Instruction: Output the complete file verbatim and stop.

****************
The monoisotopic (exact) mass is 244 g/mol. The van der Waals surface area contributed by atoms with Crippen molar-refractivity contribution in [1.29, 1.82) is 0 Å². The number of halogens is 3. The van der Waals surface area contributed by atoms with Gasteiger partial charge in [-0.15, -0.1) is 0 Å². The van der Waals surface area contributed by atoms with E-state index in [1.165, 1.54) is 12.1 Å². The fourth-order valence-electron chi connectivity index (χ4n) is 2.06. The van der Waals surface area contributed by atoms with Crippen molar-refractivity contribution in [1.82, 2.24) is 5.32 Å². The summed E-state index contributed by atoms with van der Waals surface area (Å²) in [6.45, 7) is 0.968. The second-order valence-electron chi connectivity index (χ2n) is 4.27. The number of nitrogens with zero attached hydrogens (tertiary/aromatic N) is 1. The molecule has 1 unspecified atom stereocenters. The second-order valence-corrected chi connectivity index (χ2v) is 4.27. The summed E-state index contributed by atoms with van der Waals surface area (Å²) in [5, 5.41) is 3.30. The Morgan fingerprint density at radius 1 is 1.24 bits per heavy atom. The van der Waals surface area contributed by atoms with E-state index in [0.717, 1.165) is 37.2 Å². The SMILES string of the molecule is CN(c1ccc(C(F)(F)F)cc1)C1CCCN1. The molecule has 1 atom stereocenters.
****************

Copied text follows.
The monoisotopic (exact) mass is 244 g/mol. The van der Waals surface area contributed by atoms with Crippen molar-refractivity contribution in [1.29, 1.82) is 0 Å². The number of halogens is 3. The van der Waals surface area contributed by atoms with Gasteiger partial charge in [-0.15, -0.1) is 0 Å². The van der Waals surface area contributed by atoms with E-state index in [1.165, 1.54) is 12.1 Å². The fourth-order valence-electron chi connectivity index (χ4n) is 2.06. The van der Waals surface area contributed by atoms with Crippen molar-refractivity contribution in [1.82, 2.24) is 5.32 Å². The summed E-state index contributed by atoms with van der Waals surface area (Å²) in [6.45, 7) is 0.968. The second-order valence-electron chi connectivity index (χ2n) is 4.27. The number of nitrogens with zero attached hydrogens (tertiary/aromatic N) is 1. The molecule has 1 unspecified atom stereocenters. The second-order valence-corrected chi connectivity index (χ2v) is 4.27. The summed E-state index contributed by atoms with van der Waals surface area (Å²) in [5, 5.41) is 3.30. The Morgan fingerprint density at radius 1 is 1.24 bits per heavy atom. The van der Waals surface area contributed by atoms with E-state index in [0.717, 1.165) is 37.2 Å². The SMILES string of the molecule is CN(c1ccc(C(F)(F)F)cc1)C1CCCN1. The molecule has 1 atom stereocenters.